BYU and cell phone dead spots


Stuff happens. A student needs to use their cell phone, only to find they are in a dead spot. This is a particularly frequent experience in some dense buildings on BYU campus which inhibit cell phone signals.

The following is not an all-inclusive list of dead spots, which vary depending on cell phone carrier, but it may help people know where to expect poor service on campus.

Cell phones work off of airwaves. There are different frequencies cell phone companies could use to transmit data, phone calls and texts. Generally speaking, the lower the frequency, the better the airwaves penetrates buildings.

Cell phone reception also depends on many other factors, including the proximity of the cell site’s location to the location of the phone user.

Some companies, like Verizon and AT&T, own more lower-frequency airwaves than others, allowing better signal.

Matthew Critchley, a sophomore from Sedro-Woolley, Wash., studying pre-management, has experience with both companies.

“I switched (from AT&T to Verizon) because I got married and got a family plan with my wife,” Critchley said. “In general, I have had better service on campus with Verizon than with AT&T.”

Critchley reports seeing better service with Verizon on the library’s second floor. But all companies have campus dead spots.

For Verizon, some dead spots include the JFSB basement, the lower levels of the library, the first two floors of the Widtsoe Building and the second floor of the MARB.

“I think dead spots are good because they force us to talk to people and/or study without distractions since we can’t be slave to our phones like every other spot on campus,” said Nathan Kunkel, a senior from Carrollton, Ga., and a Verizon customer.

AT&T dead spots include the Talmage Building near the math labs, the Cougareat near the BYU Bookstore entrance, and basements and lower levels of buildings like the library and the JFSB.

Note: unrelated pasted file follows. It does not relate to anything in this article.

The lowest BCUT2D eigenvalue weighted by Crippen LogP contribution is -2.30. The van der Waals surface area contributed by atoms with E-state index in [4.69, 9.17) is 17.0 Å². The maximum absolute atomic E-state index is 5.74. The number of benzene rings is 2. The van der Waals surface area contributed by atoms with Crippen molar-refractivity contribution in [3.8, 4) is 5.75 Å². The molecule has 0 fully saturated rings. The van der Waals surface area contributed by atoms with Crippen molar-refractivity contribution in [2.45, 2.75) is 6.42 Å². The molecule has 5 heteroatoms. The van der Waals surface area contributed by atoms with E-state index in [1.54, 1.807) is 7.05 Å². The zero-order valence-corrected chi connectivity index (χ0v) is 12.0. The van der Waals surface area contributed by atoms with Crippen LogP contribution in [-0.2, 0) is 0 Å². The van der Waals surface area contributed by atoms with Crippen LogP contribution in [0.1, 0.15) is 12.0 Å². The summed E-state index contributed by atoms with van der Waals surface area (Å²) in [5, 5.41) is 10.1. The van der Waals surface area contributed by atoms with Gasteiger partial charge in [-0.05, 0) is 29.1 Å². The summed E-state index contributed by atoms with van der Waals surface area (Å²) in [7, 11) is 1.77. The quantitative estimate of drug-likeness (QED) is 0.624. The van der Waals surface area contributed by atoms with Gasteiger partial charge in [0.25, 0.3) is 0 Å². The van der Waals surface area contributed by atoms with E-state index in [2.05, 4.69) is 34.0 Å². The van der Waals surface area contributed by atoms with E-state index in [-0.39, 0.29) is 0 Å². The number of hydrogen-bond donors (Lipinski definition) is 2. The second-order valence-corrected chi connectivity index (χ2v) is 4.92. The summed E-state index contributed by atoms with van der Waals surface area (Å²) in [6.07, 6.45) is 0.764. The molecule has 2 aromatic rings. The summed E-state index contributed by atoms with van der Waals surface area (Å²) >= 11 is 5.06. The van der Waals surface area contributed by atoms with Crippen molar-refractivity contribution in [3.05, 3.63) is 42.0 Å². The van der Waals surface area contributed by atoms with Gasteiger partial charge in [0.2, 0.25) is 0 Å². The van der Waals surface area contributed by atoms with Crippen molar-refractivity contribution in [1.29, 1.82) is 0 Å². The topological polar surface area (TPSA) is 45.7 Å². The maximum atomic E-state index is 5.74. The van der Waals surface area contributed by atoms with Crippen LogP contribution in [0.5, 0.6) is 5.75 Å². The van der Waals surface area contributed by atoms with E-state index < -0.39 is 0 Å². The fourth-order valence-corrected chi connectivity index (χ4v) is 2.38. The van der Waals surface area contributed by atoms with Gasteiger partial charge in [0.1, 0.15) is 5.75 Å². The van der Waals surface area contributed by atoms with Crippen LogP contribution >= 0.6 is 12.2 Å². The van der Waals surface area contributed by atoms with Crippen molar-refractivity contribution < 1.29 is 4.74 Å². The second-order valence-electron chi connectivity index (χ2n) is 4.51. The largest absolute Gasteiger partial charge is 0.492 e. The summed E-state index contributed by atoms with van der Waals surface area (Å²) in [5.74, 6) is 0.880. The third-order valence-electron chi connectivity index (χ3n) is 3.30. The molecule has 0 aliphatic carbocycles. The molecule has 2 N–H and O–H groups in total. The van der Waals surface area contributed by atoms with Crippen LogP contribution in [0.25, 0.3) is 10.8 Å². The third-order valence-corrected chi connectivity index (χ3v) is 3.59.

“It’s generally a mild inconvenience. I usually just leave and go somewhere with service if I need to call someone,” said Sam Dittmer, a senior from Zionsville, Ind., and an AT&T customer.

T-Mobile dead spots also include basements and thickly-insulated areas. However, T-Mobile does offer a feature on some phones called Wi-Fi calling. This allows users to send and receive calls and SMS messages over Wi-Fi.

Warren Chatwin, a senior and Sprint user studying genetics and biotechnology, has many underground classes in the Widtsoe Building, Benson Building and MARB, spots where it is difficult to pull in a Sprint signal.

How do I feel in those dead spots? Annoyed,” Chatwin said. “When I pick up my phone, I usually want to use it for something. So I guess you could say it inhibits my productivity.”

Chatwin’s wife, Ivy, has experience as a river guide and working outdoors. She is grateful for cell phone service and other means of communication that can make a world of difference when things do not go as planned. However, she also believes it is useful to disconnect from the outside world to connect more with those around her.

I like having service in case someone really needs to get in touch with me, especially in our fast-paced and group-oriented society,” Ivy Chatwin said. “But let’s be honest. Most of the time, that buzz you hear in the middle of class can wait just a few more minutes.”

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